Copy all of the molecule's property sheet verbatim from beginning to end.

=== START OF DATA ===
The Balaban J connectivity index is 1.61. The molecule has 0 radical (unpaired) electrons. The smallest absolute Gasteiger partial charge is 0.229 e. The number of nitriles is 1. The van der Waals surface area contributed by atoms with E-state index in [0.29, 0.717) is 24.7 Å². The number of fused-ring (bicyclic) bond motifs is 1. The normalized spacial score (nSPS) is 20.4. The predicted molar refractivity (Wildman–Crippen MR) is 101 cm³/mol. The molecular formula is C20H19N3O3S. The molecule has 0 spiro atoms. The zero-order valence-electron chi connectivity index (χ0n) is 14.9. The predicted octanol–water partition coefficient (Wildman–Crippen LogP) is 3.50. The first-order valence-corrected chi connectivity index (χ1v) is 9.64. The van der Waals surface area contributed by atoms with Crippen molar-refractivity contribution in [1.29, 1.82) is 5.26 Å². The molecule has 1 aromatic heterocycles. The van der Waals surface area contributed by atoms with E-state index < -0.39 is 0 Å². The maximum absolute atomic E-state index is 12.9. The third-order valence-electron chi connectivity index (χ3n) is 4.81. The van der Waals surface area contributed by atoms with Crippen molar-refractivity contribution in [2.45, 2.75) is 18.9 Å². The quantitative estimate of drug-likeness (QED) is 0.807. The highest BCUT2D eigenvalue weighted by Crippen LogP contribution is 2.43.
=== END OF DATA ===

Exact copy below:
The Balaban J connectivity index is 1.61. The molecule has 0 radical (unpaired) electrons. The smallest absolute Gasteiger partial charge is 0.229 e. The number of nitriles is 1. The van der Waals surface area contributed by atoms with E-state index in [0.29, 0.717) is 24.7 Å². The number of fused-ring (bicyclic) bond motifs is 1. The normalized spacial score (nSPS) is 20.4. The predicted molar refractivity (Wildman–Crippen MR) is 101 cm³/mol. The molecular formula is C20H19N3O3S. The molecule has 0 spiro atoms. The zero-order valence-electron chi connectivity index (χ0n) is 14.9. The predicted octanol–water partition coefficient (Wildman–Crippen LogP) is 3.50. The first-order valence-corrected chi connectivity index (χ1v) is 9.64. The van der Waals surface area contributed by atoms with Crippen molar-refractivity contribution in [1.29, 1.82) is 5.26 Å². The molecule has 1 aromatic heterocycles. The van der Waals surface area contributed by atoms with E-state index < -0.39 is 0 Å². The maximum absolute atomic E-state index is 12.9. The third-order valence-electron chi connectivity index (χ3n) is 4.81. The van der Waals surface area contributed by atoms with Crippen molar-refractivity contribution in [2.45, 2.75) is 18.9 Å². The quantitative estimate of drug-likeness (QED) is 0.807. The highest BCUT2D eigenvalue weighted by Crippen LogP contribution is 2.43.